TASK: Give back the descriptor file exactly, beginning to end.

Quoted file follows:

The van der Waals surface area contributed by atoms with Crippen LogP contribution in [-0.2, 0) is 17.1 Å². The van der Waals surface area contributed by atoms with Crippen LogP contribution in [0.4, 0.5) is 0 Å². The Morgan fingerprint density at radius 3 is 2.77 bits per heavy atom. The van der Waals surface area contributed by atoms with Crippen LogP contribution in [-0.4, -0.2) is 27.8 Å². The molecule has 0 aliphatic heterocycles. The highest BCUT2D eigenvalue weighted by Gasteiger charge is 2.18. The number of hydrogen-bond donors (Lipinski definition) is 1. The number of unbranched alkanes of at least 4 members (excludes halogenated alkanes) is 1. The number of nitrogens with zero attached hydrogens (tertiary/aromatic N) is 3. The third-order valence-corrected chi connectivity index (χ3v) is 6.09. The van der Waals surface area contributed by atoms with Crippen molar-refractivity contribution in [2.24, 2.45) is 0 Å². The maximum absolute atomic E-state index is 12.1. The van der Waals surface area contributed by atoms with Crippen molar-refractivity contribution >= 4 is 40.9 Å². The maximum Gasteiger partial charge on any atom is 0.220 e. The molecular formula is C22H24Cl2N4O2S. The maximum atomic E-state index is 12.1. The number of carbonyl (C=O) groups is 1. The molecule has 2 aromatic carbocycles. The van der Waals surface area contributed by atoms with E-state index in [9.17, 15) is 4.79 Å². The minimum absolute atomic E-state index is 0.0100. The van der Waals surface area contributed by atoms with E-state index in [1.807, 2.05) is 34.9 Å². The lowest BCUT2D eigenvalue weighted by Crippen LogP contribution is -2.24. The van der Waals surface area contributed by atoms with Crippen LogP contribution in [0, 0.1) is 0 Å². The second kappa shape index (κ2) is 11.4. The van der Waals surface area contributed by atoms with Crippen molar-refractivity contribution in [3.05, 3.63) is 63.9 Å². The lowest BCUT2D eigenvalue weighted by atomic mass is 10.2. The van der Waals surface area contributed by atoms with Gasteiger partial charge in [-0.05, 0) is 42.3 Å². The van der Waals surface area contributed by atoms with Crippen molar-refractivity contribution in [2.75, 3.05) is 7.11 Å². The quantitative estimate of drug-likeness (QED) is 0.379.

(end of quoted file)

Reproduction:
The van der Waals surface area contributed by atoms with Crippen LogP contribution in [-0.2, 0) is 17.1 Å². The van der Waals surface area contributed by atoms with Crippen LogP contribution in [0.4, 0.5) is 0 Å². The Morgan fingerprint density at radius 3 is 2.77 bits per heavy atom. The van der Waals surface area contributed by atoms with Crippen LogP contribution in [-0.4, -0.2) is 27.8 Å². The molecule has 0 aliphatic heterocycles. The highest BCUT2D eigenvalue weighted by Gasteiger charge is 2.18. The number of hydrogen-bond donors (Lipinski definition) is 1. The number of unbranched alkanes of at least 4 members (excludes halogenated alkanes) is 1. The number of nitrogens with zero attached hydrogens (tertiary/aromatic N) is 3. The third-order valence-corrected chi connectivity index (χ3v) is 6.09. The van der Waals surface area contributed by atoms with Crippen molar-refractivity contribution in [2.24, 2.45) is 0 Å². The maximum absolute atomic E-state index is 12.1. The van der Waals surface area contributed by atoms with Crippen molar-refractivity contribution >= 4 is 40.9 Å². The maximum Gasteiger partial charge on any atom is 0.220 e. The molecular formula is C22H24Cl2N4O2S. The maximum atomic E-state index is 12.1. The number of carbonyl (C=O) groups is 1. The molecule has 2 aromatic carbocycles. The van der Waals surface area contributed by atoms with E-state index in [9.17, 15) is 4.79 Å². The minimum absolute atomic E-state index is 0.0100. The van der Waals surface area contributed by atoms with E-state index in [1.807, 2.05) is 34.9 Å². The lowest BCUT2D eigenvalue weighted by Crippen LogP contribution is -2.24. The van der Waals surface area contributed by atoms with Crippen LogP contribution in [0, 0.1) is 0 Å². The second kappa shape index (κ2) is 11.4. The van der Waals surface area contributed by atoms with Crippen molar-refractivity contribution in [3.05, 3.63) is 63.9 Å². The lowest BCUT2D eigenvalue weighted by atomic mass is 10.2. The van der Waals surface area contributed by atoms with Gasteiger partial charge in [-0.05, 0) is 42.3 Å². The van der Waals surface area contributed by atoms with Crippen molar-refractivity contribution in [2.75, 3.05) is 7.11 Å². The quantitative estimate of drug-likeness (QED) is 0.379.